My plan to sleep out in the open with the breezes worked perfectly. I woke just before 6:30 with the sunrise. No condensation in the tent at all. I punctured a blister on my pinky toe and retaped it, then came out to another clear sunny morning. I tore the outer pull off my tent’s rainfly zipper when I zipped it to pack it up. In fine spirits, I rolled out of camp at 7:45 and promptly lost the trail on the brushy hill crisscrossed by cow tracks even though I could see exactly where I was trying to get to.
From the ridge, the village of Canjilon was coalition visible below, and cows and elk were bellowing over the hill. The trail wound through a grassy field near a road, which meant a lot more opportunities to trip on tufts of grass than if I just stayed on the road. I briefly paused at a gate where there was Verizon service to look up Ghost Ranch breakfast time. A little past that, the trail came through a stand of aspens where all the cows liked to hang out, so I sat in the shade and had a snack while watching them. One cow studied me for a moment, then walked right past me on her way to, I suppose, a salt lick. Another climbed under a dead tree and started breaking branches for who knows what reason. Most huddled in the shade and watched me because, with the breezes mostly having died off, it was a bright hot day.
I continued across the ridge of cow pasture, into a proper forest, down another brushy hill with an easy-to-lose trail, across yet more cow pasture on a rapidly disappearing road marked as the trail only by markers attached to occasional aspen trunks (which are always in shade and therefore impossible to see at the distances between them) until I reached the turn-off for the ghost ranch alternate. Just down the road was the Rancherilla Spring, my water source for the day.
I stopped here more than an hour. I snacked, drank, did some glove stitching, cleaned up a bit, dunked my shirt shadowy against the heat, and by the time I was ready to go, I could hear thunder in the distance. Which was odd because I could see no storm clouds on my side of the hill. Just puffy white cotton balls and thin wisps. It still looked like a beautiful day.
The road continued in much more readable fashion through more cow pasture, then, with a turn onto another road, headed out to the edge of the mesa. It seemed like perhaps the interesting part of the trail was behind by now, and there wouldn’t be any elk hanging about these parts. By lunch, which I took on a roadside rock, larger darker clouds came rolling in. They were all around, but it took ten way too long to have the good grace to pass in front of the sun and cool me off. Thunder boomed in the distance again.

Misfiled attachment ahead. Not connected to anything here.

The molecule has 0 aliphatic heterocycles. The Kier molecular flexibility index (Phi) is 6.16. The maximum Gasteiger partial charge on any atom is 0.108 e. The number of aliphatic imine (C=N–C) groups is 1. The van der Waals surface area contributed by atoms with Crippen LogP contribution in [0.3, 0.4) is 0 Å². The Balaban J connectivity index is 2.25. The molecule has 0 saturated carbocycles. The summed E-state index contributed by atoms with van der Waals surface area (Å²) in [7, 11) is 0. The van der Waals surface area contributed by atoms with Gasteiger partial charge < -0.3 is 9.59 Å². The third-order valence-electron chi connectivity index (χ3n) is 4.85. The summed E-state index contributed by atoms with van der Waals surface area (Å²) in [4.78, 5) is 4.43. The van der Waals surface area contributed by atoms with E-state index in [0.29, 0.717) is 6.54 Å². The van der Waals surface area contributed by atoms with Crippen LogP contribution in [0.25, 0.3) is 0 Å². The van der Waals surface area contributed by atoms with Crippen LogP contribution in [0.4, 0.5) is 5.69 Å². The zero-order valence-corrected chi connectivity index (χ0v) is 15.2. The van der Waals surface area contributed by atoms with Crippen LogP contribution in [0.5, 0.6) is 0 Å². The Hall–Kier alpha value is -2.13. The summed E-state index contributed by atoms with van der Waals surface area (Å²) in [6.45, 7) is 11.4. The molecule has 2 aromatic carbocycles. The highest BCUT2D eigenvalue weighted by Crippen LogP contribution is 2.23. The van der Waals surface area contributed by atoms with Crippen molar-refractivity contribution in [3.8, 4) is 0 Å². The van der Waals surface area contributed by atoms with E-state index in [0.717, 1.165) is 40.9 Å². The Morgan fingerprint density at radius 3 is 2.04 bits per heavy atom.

A short jaunt down the road, I left it for a less-used road, and about that time, the drops started falling. Big ones. By the time I had my Packa on, they were coming fast Enough to require the full protection of the coat. It looked like a single small cloud that would pass, but it put out some spray, complete with a few shocks of lightning.
Very soon after that, a single track left that road right where it petered out entirely. I missed it, of course, but it was easy enough to cut across the hill to it. And about this time, some fifteen minutes after it started, the rain tapered off. I knew there were more clouds on its tail though.
The trail ran along the edge of the mesa for a moment past a few nice views before turning steeply downhill. I followed a series of small cairns down to a well-maintained leveled dirt road that started down the Arroyo del Yeso (Gypsum Creek). No sooner had I turned down the road than the rain started again, and right back on went the coat.
This time it was a big cloud bringing some persistent, thick rain. Enough to find the leaks in the Packa’s seams. Enough to turn that dirt road into a slippery slope. I was mostly able to avoid the muddiest parts in the middle and find rocks or pebbles near the edge that provided more traction.
A left turn at the junction took me out onto another mesa where the biome promised to change. I came past the Yeso Tank, which was somehow empty despite all this rain, followed a parallel grassy track to avoid some of the deepest parts of the mud road, carefully stepped across the runoff streaming across the road and… saw an umbrella floating down the road towards me.
Okay, it was more like the umbrella was walking. Or was hovering above the hiker who was walking. She was done up in her rain gear head to toe, rain pants splashed with mud, but the umbrella was attached to get pack in such a way to cover it and her head while leaving her hands free. Her name was Anne Marie, and she was on a section hike from Grants to Breckenridge. She said she was getting up early, hiking out at dawn, and doing 15 miles a day, sometimes stopping at 4 and hunkering down when the rains started.
Given it was nearly 4 already, she had spent the previous night at Ghost Ranch only 6 miles away, and she was walking in the rain (and occasionally falling in mud puddles), she clearly wasn’t following that plan today. I think she must have stuck around the ranch long enough to get the lunch her stay included too.